Car ownership comes with several cost implications, one that few of us consider is the tax we’ll have to pay. Even if you are aware of it, the amount depends on a variety of factors, and just as you get your head around the costs, the requirements change. To help make sense of it all we have put together a handy guide that covers all the pertinent factors regarding taxing a new car.
How much tax do I pay when I buy a new car?
Car taxation is best explained by splitting it up into three separate components:
- New car VAT
Every new car sold has a VAT component that is charged at the standard 20% rate. This is already included in the price you see and is generally only shown separately for business purchases. That is because businesses can claim some or all of the VAT back depending on how the vehicle is used.
- First year VED
Vehicle Excise Duty (VED) is a tax levied on cars using the roads in the UK. These funds used to be specifically allocated to maintaining the roads, but it now forms part of the general tax pool.
There are varying VED charges and regulations based on when the vehicle was first registered. In the case of a new car the rules introduced since 1 April 2017 are the ones that apply.
These state that every new car registered is liable for a once off tax payment based on its CO2 emissions. These figures are periodically updated to account for new technologies and taxation requirements. Electric cars are currently exempt from VED.
- VED after the first year
The VED tax for the second year is simplified into a flat fee for petrol and diesel cars, with a slight saving offered for alternative fuel vehicles. Vehicles that cost over £40,000 pay an additional charge for an additional five years. Electric cars still enjoy an exemption from both of these fees, but this will change from April 2025.
New car VAT
New cars are subject to the standard 20% tax rate. VAT can be reclaimed in certain cases, such as when a vehicle is used solely for business purposes and on the purchase of vans and commercial vehicles. Company vehicles used for both business and personal use may be liable for a 50% VAT refund.
First year VED
Every new car registered since 1 April 2017 will be charged a VED tax based on its CO2 emissions levels.
- Zero emission vehicles (electric cars) are currently exempt from the VED tax. This will change from April 2025 when they will be charged an annual £165 flat rate.
- Petrol cars are charged on a sliding scale based on their emission levels, diesel cars that meet the Real Driving Emissions 2 (RDE2) standards are charged at the same rate.
- Diesel cars that do not meet the RDE2 standards pay an additional fee that increase exponentially based on their emissions levels.
- Alternative fuel cars (Hybrid, bioethanol, LPG) get a £10 saving over the rates charged for petrol cars.
However, if you opt for the P440E which has a 440bhp plug-in hybrid engine, you will pay no road tax at all. That’s because it has a 19g/km CO2 rating and is classified as an alternative fuel vehicle.
Below is a comprehensive list of all the CO2 emissions bands:
|CO2 emissions||Diesel cars meeting the RDE2 standard and petrol cars||Diesel cars not meeting the RDE2 standard||Alternative fuel cars (Hybrid, Bioethanol, LPG)|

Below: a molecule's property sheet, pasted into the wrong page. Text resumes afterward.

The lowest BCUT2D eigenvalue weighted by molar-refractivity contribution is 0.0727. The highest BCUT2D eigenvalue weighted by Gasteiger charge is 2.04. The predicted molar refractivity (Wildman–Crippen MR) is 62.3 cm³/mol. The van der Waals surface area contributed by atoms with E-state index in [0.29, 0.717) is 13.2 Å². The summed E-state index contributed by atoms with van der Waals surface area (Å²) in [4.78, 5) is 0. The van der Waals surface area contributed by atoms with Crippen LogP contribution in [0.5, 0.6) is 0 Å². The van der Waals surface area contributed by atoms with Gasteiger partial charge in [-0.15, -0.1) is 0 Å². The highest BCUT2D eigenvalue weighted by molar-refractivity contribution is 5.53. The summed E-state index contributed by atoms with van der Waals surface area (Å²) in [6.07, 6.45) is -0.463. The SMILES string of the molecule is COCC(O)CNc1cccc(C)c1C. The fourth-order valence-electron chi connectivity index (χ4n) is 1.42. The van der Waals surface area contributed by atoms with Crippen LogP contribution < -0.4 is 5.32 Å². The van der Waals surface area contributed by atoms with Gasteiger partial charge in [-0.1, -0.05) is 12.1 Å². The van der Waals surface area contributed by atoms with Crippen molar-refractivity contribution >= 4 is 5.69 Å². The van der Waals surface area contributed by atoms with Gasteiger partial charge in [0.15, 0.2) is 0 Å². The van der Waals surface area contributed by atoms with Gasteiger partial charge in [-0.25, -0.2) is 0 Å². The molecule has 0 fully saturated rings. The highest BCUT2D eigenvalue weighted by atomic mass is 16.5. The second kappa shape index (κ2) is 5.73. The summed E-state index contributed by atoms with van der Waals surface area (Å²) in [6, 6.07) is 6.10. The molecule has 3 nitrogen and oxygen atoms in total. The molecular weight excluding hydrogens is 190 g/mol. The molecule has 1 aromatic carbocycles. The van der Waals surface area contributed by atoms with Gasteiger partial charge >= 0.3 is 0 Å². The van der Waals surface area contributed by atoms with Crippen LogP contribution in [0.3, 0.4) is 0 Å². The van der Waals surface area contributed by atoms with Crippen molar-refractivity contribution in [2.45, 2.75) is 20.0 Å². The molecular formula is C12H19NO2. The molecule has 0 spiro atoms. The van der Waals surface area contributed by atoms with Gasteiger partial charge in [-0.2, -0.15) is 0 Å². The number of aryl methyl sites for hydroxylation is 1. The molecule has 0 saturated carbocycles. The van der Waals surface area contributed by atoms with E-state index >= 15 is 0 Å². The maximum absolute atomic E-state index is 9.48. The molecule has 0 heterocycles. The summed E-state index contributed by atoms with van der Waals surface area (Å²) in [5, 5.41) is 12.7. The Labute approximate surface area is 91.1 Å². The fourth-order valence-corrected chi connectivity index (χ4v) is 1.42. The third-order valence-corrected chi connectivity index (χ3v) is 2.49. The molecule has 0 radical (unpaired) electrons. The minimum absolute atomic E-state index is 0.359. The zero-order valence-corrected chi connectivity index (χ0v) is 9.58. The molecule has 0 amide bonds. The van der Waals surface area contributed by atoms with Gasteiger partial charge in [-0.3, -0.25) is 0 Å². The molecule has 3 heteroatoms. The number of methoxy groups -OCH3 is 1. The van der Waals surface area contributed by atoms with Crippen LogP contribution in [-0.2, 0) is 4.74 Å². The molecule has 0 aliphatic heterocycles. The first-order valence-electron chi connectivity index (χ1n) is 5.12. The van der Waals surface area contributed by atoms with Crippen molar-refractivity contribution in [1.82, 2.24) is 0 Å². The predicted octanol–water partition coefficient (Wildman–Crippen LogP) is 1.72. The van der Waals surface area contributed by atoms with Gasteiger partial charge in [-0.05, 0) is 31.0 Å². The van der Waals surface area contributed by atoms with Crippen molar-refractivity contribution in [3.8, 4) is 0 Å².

|1 to 50g/km||£10||£25||£0|
|51 to 75g/km||£25||£120||£15|
|76 to 90g/km||£120||£150||£110|
|91 to 100g/km||£150||£170||£140|
|101 to 110g/km||£170||£190||£160|
|111 to 130g/km||£190||£230||£180|
|131 to 150g/km||£230||£585||£220|
|151 to 170g/km||£585||£945||£575|
|171 to 190g/km||£945||£1,420||£935|
|191 to 225g/km||£1,420||£2,015||£1,410|
|226 to 255g/km||£2,015||£2,365||£2,005|
If you are unsure what category your car fits in, you can use the tax checker tool provided by the Vehicle Certification Agency (VCA).
VED after the first year
The rates for the second year tax payment are currently £165 for both petrol and diesel cars, with alternative fuel vehicles being charged £10 less. There is also an additional £355 charge for vehicles that have a list price over £40,000. Electric vehicles are exempt from both of these charges– for now.
|Petrol and diesel cars registered after 1 April 2017||£165|
|Alternative fuel cars (Hybrid, Bioethanol, LPG)||£155|
|Cars with a list price higher than £40,000 (excluding EVs)||£355 charge for five years – from second year of tax|
|Electric cars||No payment – set to change in 2025|
If you were to keep your Nissan Qashqai for a second year, your tax rate would drop from £220 to £155. The diesel Range Rover D300 would be charged £165 + £355 (£520 in total) as it has a list price over £40,000. The Plug-in Hybrid Range Rover P440E would be charged £510 for its second year as it benefits (slightly) from its alternative fuel status.
Aside from the tax component, you may be subject to other fees and charges when buying a new car. The total cost to have your car ready to drive is sometimes referred to as the On The Road price (OTR). This is the car’s price including VAT, delivery fees, registration and the first year’s road tax as detailed above. The good news is that every offer you receive from carwow already includes these costs.
Change cars online with carwow
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